Israel Aircraft Industries Ltd., Plaintiff-appellant, v. Sanwa Business Credit Corporation and the Sanwa Bank,limited, Defendants-appellees, 16 F.3d 198 (7th Cir. 1994)Annotate this Case
Argued Dec. 1, 1993. Decided Feb. 8, 1994
Gregory A. Adamski, Adamski & Conti, Chicago, IL, Stephen Wagner, Madeleine M. Plasencia, and Andrew P. Brozman (argued), Zellermayer, Gratch & Jacobs, New York City, for plaintiff-appellant.
Lowell E. Sachnoff (argued), Arnold A. Pagniucci, and Christine Bodewes, Sachnoff & Weaver, Chicago, IL, for defendants-appellees.
Dale M. Cohen, Donald P. Horwitz, Sonnenschein, Nath & Rosenthal; Steven M. Freeman, Michael A. Sandberg, Ruth L. Lansner, Anti-Defamation League, Chicago, IL, and Nathan Lewin, Miller, Cassidy, Larroca & Lewin, Washington, DC, for amici curiae.
Before WOOD, Jr., EASTERBROOK, and RIPPLE, Circuit Judges.
EASTERBROOK, Circuit Judge.
Sanwa Business Credit Corporation, the principal lender to Fairchild Aircraft Corporation, is the American subsidiary of a Japanese bank. After Fairchild entered bankruptcy, Israel Aircraft Industries, Ltd. (an Israeli corporation) and Quadrant Management, Inc., formed a joint venture to acquire Fairchild. They were unwilling to pay off Fairchild's debts at face value and asked Sanwa to accept the joint venture in lieu of Fairchild as the borrower under a revised credit arrangement. According to the complaint Sanwa said no, on instructions of its parent, for the sole reason that Sanwa Bank will not deal with any Israeli corporation so long as the League of Arab States maintains its boycott of Israel. The district court dismissed the complaint under Fed. R. Civ. P. 12(b) (6), holding that Sec. 8 of the Export Administration Act, 50 U.S.C.App. Sec. 2407, does not create a private right of action in favor of victims of foreign boycotts.
Section 8(a) (1) provides that "the President shall issue regulations prohibiting any United States person ... from taking or knowingly agreeing to take any of the following actions with intent to comply with, further, or support any boycott fostered or imposed by a foreign country against a country which is friendly with the United States". Sanwa is a "United States person"; Israel is "friendly with the United States"; a refusal to lend with the motivation alleged in the complaint offends the regulations the Secretary of Commerce (the President's delegate) duly issued. See Executive Order No. 12214 (May 2, 1980) (delegating functions); 15 C.F.R. Sec. 769.2 (defining forbidden practices). Israel Aircraft does not complain that the President violated his statutory obligation to promulgate regulations. The statute does not itself regulate private conduct, and it does not authorize private litigation. Instead it preempts claims under state law, Sec. 8(c), 50 U.S.C.App. Sec. 2407(c), without authorizing any substitute under federal law. What is more, Israel Aircraft does not contend that the Secretary of Commerce has failed to discharge his duties under the regulations. The norm of prosecutorial discretion, as vital in administrative as in criminal law, would make such a contention untenable. See Heckler v. Chaney, 470 U.S. 821, 105 S. Ct. 1649, 84 L. Ed. 2d 714 (1985); Vaca v. Sipes, 386 U.S. 171, 182, 87 S. Ct. 903, 912, 17 L. Ed. 2d 842 (1967). Finally, Israel Aircraft does not pursue defendants under the APA, which governs the conduct of federal agencies but not of private persons subject to federal rules.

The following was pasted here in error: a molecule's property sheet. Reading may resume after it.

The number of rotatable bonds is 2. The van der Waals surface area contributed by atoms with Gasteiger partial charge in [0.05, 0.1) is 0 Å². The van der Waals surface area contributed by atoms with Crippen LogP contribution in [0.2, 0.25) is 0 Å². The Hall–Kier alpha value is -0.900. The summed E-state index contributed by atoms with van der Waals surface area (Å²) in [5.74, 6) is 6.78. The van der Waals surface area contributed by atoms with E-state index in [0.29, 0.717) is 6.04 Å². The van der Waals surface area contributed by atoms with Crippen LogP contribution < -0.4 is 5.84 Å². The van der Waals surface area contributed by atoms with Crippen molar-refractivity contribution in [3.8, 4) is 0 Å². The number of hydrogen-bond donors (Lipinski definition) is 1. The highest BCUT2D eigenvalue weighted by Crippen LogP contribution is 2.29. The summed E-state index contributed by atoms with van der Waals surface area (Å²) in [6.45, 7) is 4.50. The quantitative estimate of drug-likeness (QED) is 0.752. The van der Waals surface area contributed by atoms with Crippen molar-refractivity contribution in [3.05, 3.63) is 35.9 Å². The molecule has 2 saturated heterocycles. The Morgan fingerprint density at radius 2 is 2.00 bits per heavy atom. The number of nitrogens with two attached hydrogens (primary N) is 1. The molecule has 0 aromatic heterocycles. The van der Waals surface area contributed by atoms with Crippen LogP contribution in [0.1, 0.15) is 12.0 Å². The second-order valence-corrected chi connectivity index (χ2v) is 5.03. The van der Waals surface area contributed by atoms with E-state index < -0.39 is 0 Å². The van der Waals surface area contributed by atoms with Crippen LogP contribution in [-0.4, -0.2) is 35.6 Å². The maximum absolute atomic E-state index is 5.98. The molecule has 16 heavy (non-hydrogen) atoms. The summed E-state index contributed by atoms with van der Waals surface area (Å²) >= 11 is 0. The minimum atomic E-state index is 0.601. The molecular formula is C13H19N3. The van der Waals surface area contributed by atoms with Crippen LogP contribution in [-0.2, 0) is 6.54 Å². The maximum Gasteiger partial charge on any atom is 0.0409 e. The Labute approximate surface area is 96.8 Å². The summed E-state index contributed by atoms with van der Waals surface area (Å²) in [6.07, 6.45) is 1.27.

Because this suit against Sanwa is not authorized by the statute, by the regulations, or by the APA, Israel Aircraft asks us to imply--which is to say, invent--a private right of action for damages. Creating a private right of action in a field in which private actions under state law are routine, for example, securities fraud, is problematic enough. See Virginia Bankshares, Inc. v. Sandberg, --- U.S. ----, ---- - ----, 111 S. Ct. 2749, 2763-65, 115 L. Ed. 2d 929 (1991). Creating such a right of action to evade principles (including an express preemption clause) that commit to official rather than private hands the decision whether to litigate would be unseemly. Express provisions for criminal prosecution and administrative enforcement, see 50 U.S.C.App. Sec. 2410, without a corresponding provision for private enforcement, generally establish that private enforcement is inappropriate. Karahalios v. National Federation of Federal Employees, 489 U.S. 527, 533, 109 S. Ct. 1282, 1287, 103 L. Ed. 2d 539 (1989); Transamerica Mortgage Advisors, Inc. v. Lewis, 444 U.S. 11, 19, 100 S. Ct. 242, 247, 62 L. Ed. 2d 146 (1979). See also Statland v. American Airlines, Inc., 998 F.2d 539 (7th Cir. 1993); Spicer v. Chicago Board of Options Exchange, Inc., 977 F.2d 255 (7th Cir. 1992). Federal courts exercise only those powers created by statute or the Constitution itself. Accordingly, we must use the traditional tools of statutory interpretation to determine whether Sec. 8 creates the right of action Israel Aircraft seeks to pursue. Touche Ross & Co. v. Redington, 442 U.S. 560, 575-76, 99 S. Ct. 2479, 2489, 61 L. Ed. 2d 82 (1979); Cannon v. University of Chicago, 441 U.S. 677, 688, 99 S. Ct. 1946, 1953, 60 L. Ed. 2d 560 (1979); cf. Cort v. Ash, 422 U.S. 66, 95 S. Ct. 2080, 45 L. Ed. 2d 26 (1975). What we have already said about the statute's language and structure covers most of the traditional instruments of statutory interpretation. Remaining clues do no better for Israel Aircraft.